i haven’t used this “clear” (white) PLA since 2014. it’s an *awful* filament that is extremely brittle and unsuitable for any use. but this part has nonetheless done constant trouble-free duty since 2014, stored outside half the year. all thanks to its extremely unambitious design.


  5. A better hack. Create true and good, bio-degradable trimmer wire. Every day around the world, these machines transform tons of crappy chinese plastics into micro-plastics, spreading them in the environment. That and the use of mineral oil in chainsaws are big problems that most people choose to ignore.

    1. > tons of crappy chinese plastics into micro-plastics, spreading them in the environment.

      Good point, I try to pick up the extra flung pieces when possible, but, I never really though of it as spreading micro plastics everywhere. Unfortunately I am not allowed to have “livestock”, otherwise I would just be as happy trimming everything with a goat.

      I have tried non-petro lube in my smaller chainsaws, but, it overheats the bar. I guess if I get brave enough $ I can try the veggie oil thing that some chainsaw OEMs sell.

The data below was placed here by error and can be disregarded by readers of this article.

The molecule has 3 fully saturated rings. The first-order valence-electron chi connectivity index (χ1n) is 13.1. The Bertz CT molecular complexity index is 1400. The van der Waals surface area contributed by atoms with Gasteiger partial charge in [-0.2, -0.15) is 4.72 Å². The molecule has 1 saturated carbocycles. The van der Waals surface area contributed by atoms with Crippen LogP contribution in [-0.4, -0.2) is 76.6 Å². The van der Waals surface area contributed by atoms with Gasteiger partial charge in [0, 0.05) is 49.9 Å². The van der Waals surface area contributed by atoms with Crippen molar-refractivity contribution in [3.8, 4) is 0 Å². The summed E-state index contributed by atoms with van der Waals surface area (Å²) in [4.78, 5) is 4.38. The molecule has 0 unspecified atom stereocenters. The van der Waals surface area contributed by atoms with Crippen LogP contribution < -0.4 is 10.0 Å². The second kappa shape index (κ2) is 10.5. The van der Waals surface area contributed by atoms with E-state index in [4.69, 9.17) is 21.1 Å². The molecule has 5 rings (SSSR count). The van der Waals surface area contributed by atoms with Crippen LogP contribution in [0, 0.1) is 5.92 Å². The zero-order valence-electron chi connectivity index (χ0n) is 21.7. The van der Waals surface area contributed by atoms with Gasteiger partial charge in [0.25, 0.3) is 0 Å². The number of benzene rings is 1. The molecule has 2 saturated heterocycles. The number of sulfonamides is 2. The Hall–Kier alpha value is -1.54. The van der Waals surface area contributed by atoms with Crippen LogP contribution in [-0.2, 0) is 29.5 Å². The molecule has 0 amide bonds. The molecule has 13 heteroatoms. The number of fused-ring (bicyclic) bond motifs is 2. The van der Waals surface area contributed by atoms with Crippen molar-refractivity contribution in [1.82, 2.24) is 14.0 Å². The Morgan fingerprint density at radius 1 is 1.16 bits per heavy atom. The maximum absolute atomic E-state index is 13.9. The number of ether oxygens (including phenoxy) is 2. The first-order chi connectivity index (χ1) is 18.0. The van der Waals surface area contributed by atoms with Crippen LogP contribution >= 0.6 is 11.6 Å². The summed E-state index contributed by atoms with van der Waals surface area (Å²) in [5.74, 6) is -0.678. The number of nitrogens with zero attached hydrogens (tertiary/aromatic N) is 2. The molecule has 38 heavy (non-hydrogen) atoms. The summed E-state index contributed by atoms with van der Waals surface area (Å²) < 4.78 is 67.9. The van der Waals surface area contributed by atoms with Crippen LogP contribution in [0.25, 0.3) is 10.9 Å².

6. I have a few 3d printers but you need to know when to use them. Not in this case (and in many other cases I’ve seen here on hackaday). Like others here I modified my trimmer long ago to use old bike cables when I have them or old clothesline cable or old wire from discarded appliances, etc (ie: use up the junk you have first). Lasts much longer than plastic and junk is free. Create an eyelet on each cable piece by bending the end and wrapping a twist tie or one strand from a stranded copper wire then hold each one in place with a screw or both. Works just fine.

  7. I have learned about Harbor Freight tools from the North Americans on here. Ozito is the Australian equivalent. Future e-waste sold by the containerload from our big box hardware store that has pushed all the local hardware stores out of business.

    Then again, for domestic use, a tool that is rated for dozens of hours is probably suffucient for many summers to come. Just don’t use Ozito tools for your regular job. Of course, I welcome comments and exceptions, fire away…